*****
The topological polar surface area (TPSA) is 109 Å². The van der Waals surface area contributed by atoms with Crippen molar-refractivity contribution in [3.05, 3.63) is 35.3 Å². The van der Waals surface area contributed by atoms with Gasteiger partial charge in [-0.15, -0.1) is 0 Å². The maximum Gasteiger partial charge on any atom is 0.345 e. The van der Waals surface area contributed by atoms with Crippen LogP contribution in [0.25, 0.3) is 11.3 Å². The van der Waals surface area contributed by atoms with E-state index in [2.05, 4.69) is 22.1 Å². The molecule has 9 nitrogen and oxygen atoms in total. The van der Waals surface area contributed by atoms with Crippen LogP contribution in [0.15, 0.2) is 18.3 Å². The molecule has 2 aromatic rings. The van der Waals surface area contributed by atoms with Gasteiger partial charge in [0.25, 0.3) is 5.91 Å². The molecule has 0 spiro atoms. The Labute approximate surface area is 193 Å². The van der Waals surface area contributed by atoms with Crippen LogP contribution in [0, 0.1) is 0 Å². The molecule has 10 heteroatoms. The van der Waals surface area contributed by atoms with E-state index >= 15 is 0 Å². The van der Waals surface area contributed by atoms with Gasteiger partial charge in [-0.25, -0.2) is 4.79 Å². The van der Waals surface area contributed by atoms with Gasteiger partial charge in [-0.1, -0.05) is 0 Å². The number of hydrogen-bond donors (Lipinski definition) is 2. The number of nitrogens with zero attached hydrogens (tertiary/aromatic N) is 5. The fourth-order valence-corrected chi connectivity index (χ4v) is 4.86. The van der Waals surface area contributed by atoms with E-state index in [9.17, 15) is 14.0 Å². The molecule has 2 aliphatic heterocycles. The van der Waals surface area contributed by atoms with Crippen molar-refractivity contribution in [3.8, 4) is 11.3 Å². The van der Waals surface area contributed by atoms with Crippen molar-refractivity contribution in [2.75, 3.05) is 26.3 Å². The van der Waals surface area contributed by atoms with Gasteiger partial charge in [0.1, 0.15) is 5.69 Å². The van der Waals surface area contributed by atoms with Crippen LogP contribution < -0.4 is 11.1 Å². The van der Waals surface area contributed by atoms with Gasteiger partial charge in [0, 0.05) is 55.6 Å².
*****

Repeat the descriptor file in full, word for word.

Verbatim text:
The topological polar surface area (TPSA) is 109 Å². The van der Waals surface area contributed by atoms with Crippen molar-refractivity contribution in [3.05, 3.63) is 35.3 Å². The van der Waals surface area contributed by atoms with Gasteiger partial charge in [-0.15, -0.1) is 0 Å². The maximum Gasteiger partial charge on any atom is 0.345 e. The van der Waals surface area contributed by atoms with Crippen LogP contribution in [0.25, 0.3) is 11.3 Å². The van der Waals surface area contributed by atoms with E-state index in [2.05, 4.69) is 22.1 Å². The molecule has 9 nitrogen and oxygen atoms in total. The van der Waals surface area contributed by atoms with Crippen LogP contribution in [0.15, 0.2) is 18.3 Å². The molecule has 2 aromatic rings. The van der Waals surface area contributed by atoms with Gasteiger partial charge in [0.25, 0.3) is 5.91 Å². The molecule has 0 spiro atoms. The Labute approximate surface area is 193 Å². The van der Waals surface area contributed by atoms with Crippen LogP contribution in [0, 0.1) is 0 Å². The molecule has 10 heteroatoms. The van der Waals surface area contributed by atoms with E-state index >= 15 is 0 Å². The van der Waals surface area contributed by atoms with Gasteiger partial charge in [-0.25, -0.2) is 4.79 Å². The van der Waals surface area contributed by atoms with Gasteiger partial charge in [-0.1, -0.05) is 0 Å². The number of hydrogen-bond donors (Lipinski definition) is 2. The number of nitrogens with zero attached hydrogens (tertiary/aromatic N) is 5. The fourth-order valence-corrected chi connectivity index (χ4v) is 4.86. The van der Waals surface area contributed by atoms with E-state index in [9.17, 15) is 14.0 Å². The molecule has 2 aliphatic heterocycles. The van der Waals surface area contributed by atoms with Crippen molar-refractivity contribution in [3.8, 4) is 11.3 Å². The van der Waals surface area contributed by atoms with Crippen molar-refractivity contribution in [2.75, 3.05) is 26.3 Å². The van der Waals surface area contributed by atoms with Gasteiger partial charge in [0.1, 0.15) is 5.69 Å². The van der Waals surface area contributed by atoms with Crippen LogP contribution < -0.4 is 11.1 Å². The van der Waals surface area contributed by atoms with Gasteiger partial charge in [0, 0.05) is 55.6 Å².